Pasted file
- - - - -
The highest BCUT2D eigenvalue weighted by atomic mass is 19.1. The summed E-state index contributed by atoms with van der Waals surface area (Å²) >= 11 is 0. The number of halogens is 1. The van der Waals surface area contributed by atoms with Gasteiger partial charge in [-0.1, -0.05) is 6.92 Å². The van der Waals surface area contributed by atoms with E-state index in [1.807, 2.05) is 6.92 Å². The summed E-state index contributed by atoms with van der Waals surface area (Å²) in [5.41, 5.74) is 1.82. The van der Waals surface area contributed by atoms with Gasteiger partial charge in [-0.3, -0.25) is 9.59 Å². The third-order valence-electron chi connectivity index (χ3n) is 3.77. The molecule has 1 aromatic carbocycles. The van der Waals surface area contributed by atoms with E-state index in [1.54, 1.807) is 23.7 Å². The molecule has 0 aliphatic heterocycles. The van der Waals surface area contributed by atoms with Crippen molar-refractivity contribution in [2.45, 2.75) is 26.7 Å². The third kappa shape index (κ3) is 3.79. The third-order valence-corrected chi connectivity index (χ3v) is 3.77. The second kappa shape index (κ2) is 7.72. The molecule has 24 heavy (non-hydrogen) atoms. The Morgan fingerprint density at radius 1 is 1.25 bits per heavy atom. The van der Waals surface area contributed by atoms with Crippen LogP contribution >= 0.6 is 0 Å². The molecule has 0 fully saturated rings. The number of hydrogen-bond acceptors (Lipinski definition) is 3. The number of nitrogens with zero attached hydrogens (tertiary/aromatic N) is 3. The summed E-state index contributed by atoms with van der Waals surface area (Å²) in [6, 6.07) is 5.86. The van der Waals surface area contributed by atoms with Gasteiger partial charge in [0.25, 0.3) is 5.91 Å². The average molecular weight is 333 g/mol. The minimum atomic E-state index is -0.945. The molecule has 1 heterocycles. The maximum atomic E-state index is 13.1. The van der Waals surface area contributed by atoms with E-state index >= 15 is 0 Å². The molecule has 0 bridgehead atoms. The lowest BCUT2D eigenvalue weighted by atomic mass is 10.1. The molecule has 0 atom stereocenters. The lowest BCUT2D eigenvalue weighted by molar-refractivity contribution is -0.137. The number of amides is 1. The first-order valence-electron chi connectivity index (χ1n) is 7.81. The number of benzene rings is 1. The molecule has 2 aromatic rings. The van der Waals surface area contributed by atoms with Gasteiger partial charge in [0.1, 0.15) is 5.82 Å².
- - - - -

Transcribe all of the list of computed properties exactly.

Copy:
The highest BCUT2D eigenvalue weighted by atomic mass is 19.1. The summed E-state index contributed by atoms with van der Waals surface area (Å²) >= 11 is 0. The number of halogens is 1. The van der Waals surface area contributed by atoms with Gasteiger partial charge in [-0.1, -0.05) is 6.92 Å². The van der Waals surface area contributed by atoms with E-state index in [1.807, 2.05) is 6.92 Å². The summed E-state index contributed by atoms with van der Waals surface area (Å²) in [5.41, 5.74) is 1.82. The van der Waals surface area contributed by atoms with Gasteiger partial charge in [-0.3, -0.25) is 9.59 Å². The third-order valence-electron chi connectivity index (χ3n) is 3.77. The molecule has 1 aromatic carbocycles. The van der Waals surface area contributed by atoms with E-state index in [1.54, 1.807) is 23.7 Å². The molecule has 0 aliphatic heterocycles. The van der Waals surface area contributed by atoms with Crippen molar-refractivity contribution in [2.45, 2.75) is 26.7 Å². The third kappa shape index (κ3) is 3.79. The third-order valence-corrected chi connectivity index (χ3v) is 3.77. The second kappa shape index (κ2) is 7.72. The molecule has 24 heavy (non-hydrogen) atoms. The Morgan fingerprint density at radius 1 is 1.25 bits per heavy atom. The van der Waals surface area contributed by atoms with Crippen LogP contribution >= 0.6 is 0 Å². The molecule has 0 fully saturated rings. The number of hydrogen-bond acceptors (Lipinski definition) is 3. The number of nitrogens with zero attached hydrogens (tertiary/aromatic N) is 3. The summed E-state index contributed by atoms with van der Waals surface area (Å²) in [6, 6.07) is 5.86. The van der Waals surface area contributed by atoms with Gasteiger partial charge in [0.25, 0.3) is 5.91 Å². The average molecular weight is 333 g/mol. The minimum atomic E-state index is -0.945. The molecule has 1 heterocycles. The maximum atomic E-state index is 13.1. The van der Waals surface area contributed by atoms with E-state index >= 15 is 0 Å². The molecule has 0 bridgehead atoms. The lowest BCUT2D eigenvalue weighted by atomic mass is 10.1. The molecule has 0 atom stereocenters. The lowest BCUT2D eigenvalue weighted by molar-refractivity contribution is -0.137. The number of amides is 1. The first-order valence-electron chi connectivity index (χ1n) is 7.81. The number of benzene rings is 1. The molecule has 2 aromatic rings. The van der Waals surface area contributed by atoms with Gasteiger partial charge in [0.1, 0.15) is 5.82 Å².